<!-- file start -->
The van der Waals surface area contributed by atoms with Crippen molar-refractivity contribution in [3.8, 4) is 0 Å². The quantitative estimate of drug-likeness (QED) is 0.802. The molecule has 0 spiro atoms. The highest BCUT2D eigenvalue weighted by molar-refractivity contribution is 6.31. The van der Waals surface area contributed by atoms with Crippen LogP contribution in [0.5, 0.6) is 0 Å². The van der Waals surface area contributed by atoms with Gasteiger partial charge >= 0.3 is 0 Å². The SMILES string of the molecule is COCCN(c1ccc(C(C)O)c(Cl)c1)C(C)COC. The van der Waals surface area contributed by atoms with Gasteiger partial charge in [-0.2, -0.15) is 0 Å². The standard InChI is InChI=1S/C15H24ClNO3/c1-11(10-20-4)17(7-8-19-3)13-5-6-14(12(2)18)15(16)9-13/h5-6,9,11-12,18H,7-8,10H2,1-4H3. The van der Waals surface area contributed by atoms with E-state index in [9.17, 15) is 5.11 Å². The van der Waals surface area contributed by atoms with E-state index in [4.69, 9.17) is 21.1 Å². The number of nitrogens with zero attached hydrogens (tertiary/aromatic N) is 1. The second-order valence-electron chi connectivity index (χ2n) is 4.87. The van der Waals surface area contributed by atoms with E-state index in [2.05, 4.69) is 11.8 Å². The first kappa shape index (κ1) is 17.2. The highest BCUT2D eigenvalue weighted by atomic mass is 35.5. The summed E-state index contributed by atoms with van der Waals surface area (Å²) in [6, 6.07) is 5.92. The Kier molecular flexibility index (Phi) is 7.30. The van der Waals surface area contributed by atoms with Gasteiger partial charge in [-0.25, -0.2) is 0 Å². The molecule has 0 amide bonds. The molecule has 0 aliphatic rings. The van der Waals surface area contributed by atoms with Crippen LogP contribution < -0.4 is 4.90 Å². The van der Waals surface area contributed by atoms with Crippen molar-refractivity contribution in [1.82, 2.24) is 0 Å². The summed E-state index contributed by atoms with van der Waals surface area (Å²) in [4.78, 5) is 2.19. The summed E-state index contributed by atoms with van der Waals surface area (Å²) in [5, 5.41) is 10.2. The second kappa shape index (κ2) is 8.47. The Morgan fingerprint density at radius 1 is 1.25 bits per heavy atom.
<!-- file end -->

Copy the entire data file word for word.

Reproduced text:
The van der Waals surface area contributed by atoms with Crippen molar-refractivity contribution in [3.8, 4) is 0 Å². The quantitative estimate of drug-likeness (QED) is 0.802. The molecule has 0 spiro atoms. The highest BCUT2D eigenvalue weighted by molar-refractivity contribution is 6.31. The van der Waals surface area contributed by atoms with Crippen LogP contribution in [0.5, 0.6) is 0 Å². The van der Waals surface area contributed by atoms with Gasteiger partial charge >= 0.3 is 0 Å². The SMILES string of the molecule is COCCN(c1ccc(C(C)O)c(Cl)c1)C(C)COC. The van der Waals surface area contributed by atoms with Gasteiger partial charge in [-0.2, -0.15) is 0 Å². The standard InChI is InChI=1S/C15H24ClNO3/c1-11(10-20-4)17(7-8-19-3)13-5-6-14(12(2)18)15(16)9-13/h5-6,9,11-12,18H,7-8,10H2,1-4H3. The van der Waals surface area contributed by atoms with E-state index in [9.17, 15) is 5.11 Å². The van der Waals surface area contributed by atoms with E-state index in [4.69, 9.17) is 21.1 Å². The number of nitrogens with zero attached hydrogens (tertiary/aromatic N) is 1. The second-order valence-electron chi connectivity index (χ2n) is 4.87. The van der Waals surface area contributed by atoms with E-state index in [2.05, 4.69) is 11.8 Å². The first kappa shape index (κ1) is 17.2. The highest BCUT2D eigenvalue weighted by atomic mass is 35.5. The summed E-state index contributed by atoms with van der Waals surface area (Å²) in [6, 6.07) is 5.92. The Kier molecular flexibility index (Phi) is 7.30. The van der Waals surface area contributed by atoms with Gasteiger partial charge in [-0.25, -0.2) is 0 Å². The molecule has 0 amide bonds. The molecule has 0 aliphatic rings. The van der Waals surface area contributed by atoms with Crippen LogP contribution < -0.4 is 4.90 Å². The van der Waals surface area contributed by atoms with Crippen molar-refractivity contribution in [1.82, 2.24) is 0 Å². The summed E-state index contributed by atoms with van der Waals surface area (Å²) in [4.78, 5) is 2.19. The summed E-state index contributed by atoms with van der Waals surface area (Å²) in [5, 5.41) is 10.2. The second kappa shape index (κ2) is 8.47. The Morgan fingerprint density at radius 1 is 1.25 bits per heavy atom.